In Blog

Ed D’Agostino
Vice President and General Manager, DE-CIX North America

Access to high-quality, reliable, and fast Internet is more important than ever. From gamers to businesses adopting digital transformation, people, companies, and networks themselves continue to transform and expand the need for high-speed Internet. Enabling this change is the infrastructure that supports, drives, and powers connectivity. One of the most vital ways companies can transform their business is through the use of Internet Exchange Points (IXPs or IXs). IXPs serve as the place where networks can connect to optimize Internet performance and to ensure their data can reach the most end users possible. Through a connection to an IXP, networks can share local traffic outside of their respective networks, minimizing the amount of data that typically relies on upstream transit providers.

As networks look for more ways to seamlessly deliver value to customers in the face of expanding global network demands, IXPs may hold the secret to enhancing the global flow of information in the most cost-effective and efficient way.

Assessing the Benefits
As a vital component of the global Internet’s ecosystem, IXPs deliver the opportunity for any network operator (carrier, content, enterprise, ISPs, private, and others) to interconnect directly to exchange data traffic. This provides optimal routing that reaches end users quicker, more cost effectively, and more reliably. By creating a more dispersed network topology, these convenient exchange points are critical for their ability to avert “tromboning” – a situation that can occur when relying on backbone ISPs to bring traffic from its source to a destination. Tromboning occurs when traffic traverses vast distances to be exchanged before traveling to its eventual destination, causing congestion and poor application performance. Think of it this way: when you don’t have control of your network routing, you don’t know where the traffic goes. It could go west first before going south to its final end point. This type of process can undermine the success of next-generation applications or cloud computing strategies, holding businesses back in a highly competitive marketplace. Similar to tromboning – which is the worst case of suboptimal routing – zig-zag pathing or generally poor routing adds latency, jitter, and hop counts and hinders network performance in the same way.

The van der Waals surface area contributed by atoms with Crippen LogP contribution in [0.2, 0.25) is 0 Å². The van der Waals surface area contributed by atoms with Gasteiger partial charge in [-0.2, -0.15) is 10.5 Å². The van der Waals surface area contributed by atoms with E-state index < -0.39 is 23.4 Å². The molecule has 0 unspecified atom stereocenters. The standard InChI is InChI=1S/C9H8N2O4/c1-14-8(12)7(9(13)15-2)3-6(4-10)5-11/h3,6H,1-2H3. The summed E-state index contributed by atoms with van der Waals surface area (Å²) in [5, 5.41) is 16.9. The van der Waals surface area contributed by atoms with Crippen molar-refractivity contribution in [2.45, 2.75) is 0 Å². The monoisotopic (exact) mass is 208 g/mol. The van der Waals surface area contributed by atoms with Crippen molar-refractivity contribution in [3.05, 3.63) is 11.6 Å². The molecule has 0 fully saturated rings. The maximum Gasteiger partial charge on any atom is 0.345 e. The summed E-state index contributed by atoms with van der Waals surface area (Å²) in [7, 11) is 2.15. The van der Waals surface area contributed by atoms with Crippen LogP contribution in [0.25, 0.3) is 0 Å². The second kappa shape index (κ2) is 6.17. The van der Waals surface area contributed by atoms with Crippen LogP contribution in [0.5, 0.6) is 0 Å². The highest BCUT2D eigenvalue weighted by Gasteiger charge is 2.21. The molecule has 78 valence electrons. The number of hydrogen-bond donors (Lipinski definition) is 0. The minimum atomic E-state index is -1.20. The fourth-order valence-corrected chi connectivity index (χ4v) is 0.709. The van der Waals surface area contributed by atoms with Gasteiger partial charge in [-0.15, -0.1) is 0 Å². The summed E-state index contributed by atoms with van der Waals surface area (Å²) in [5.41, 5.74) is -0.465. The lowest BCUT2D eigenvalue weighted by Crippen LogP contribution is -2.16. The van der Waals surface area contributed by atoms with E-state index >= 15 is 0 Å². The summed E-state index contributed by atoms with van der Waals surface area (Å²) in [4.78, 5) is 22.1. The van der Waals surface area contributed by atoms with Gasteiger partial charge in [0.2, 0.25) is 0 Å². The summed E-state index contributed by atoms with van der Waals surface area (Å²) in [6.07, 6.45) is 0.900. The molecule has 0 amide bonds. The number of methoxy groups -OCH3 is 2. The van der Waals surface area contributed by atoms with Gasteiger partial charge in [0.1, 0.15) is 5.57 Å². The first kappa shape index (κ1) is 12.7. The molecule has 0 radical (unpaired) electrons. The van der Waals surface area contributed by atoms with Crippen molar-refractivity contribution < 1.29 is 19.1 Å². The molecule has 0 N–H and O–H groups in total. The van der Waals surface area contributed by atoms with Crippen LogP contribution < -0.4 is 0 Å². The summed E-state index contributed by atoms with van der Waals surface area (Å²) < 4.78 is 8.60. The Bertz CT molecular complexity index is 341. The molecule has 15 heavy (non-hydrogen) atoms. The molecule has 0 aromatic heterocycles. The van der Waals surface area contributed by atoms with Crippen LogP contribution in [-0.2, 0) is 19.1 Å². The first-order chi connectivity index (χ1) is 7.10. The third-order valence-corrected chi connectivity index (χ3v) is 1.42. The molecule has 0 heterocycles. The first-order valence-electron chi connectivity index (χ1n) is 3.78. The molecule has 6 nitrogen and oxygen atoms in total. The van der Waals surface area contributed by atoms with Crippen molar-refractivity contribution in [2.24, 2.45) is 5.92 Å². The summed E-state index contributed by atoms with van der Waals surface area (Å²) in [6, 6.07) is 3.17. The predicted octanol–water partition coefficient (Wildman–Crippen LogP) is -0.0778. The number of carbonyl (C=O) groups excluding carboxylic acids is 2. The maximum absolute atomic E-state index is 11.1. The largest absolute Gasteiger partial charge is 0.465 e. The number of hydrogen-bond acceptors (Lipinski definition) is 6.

With more widespread and comprehensive coverage, IXPs also allow users to leverage minimized latency paths that the contemporary digital world demands. Additionally, by keeping local traffic local and avoiding unnecessary long-distance trips, IXPs play an important part in keeping the Internet’s many channels unclogged, leading to better network performance and reduced delays for all networks. IXPs even lower overall costs for end users and ISPs by avoiding payments for transit – which could be costly on top of a transport network connection.

In a world of digital globalization, the exchange of data traffic at these peering points allows for a single connection to hundreds of networks. This delivers route flexibility, reliable and resilient connectivity, redundancy, and increased network quality and control, while reaching strategic international markets and ecosystems from a convenient location that can be monetized and optimized. 

Evolving Further
In the past, IXPs were owned and operated by data center companies or telecommunications providers. In today’s era, data center-agnostic (neutral) IXPs unlock new potential and open up the opportunity to all network operators to peer, eliminating expensive colocation requirements, as well as the need to buy and manage remote equipment and remote cross-connect fees.

With edge compute requirements demanding closer aggregation points and access to end users, there’s no doubt that IXPs will continue to play an increasingly crucial part in the development and betterment of networks both in major metro areas and beyond. By enabling the networks of today to more efficiently route traffic, achieve lower latency, reduce costs, and increase coverage and reach, IXPs are providing the foundation for a more capable global ecosystem of networks and applications for tomorrow.

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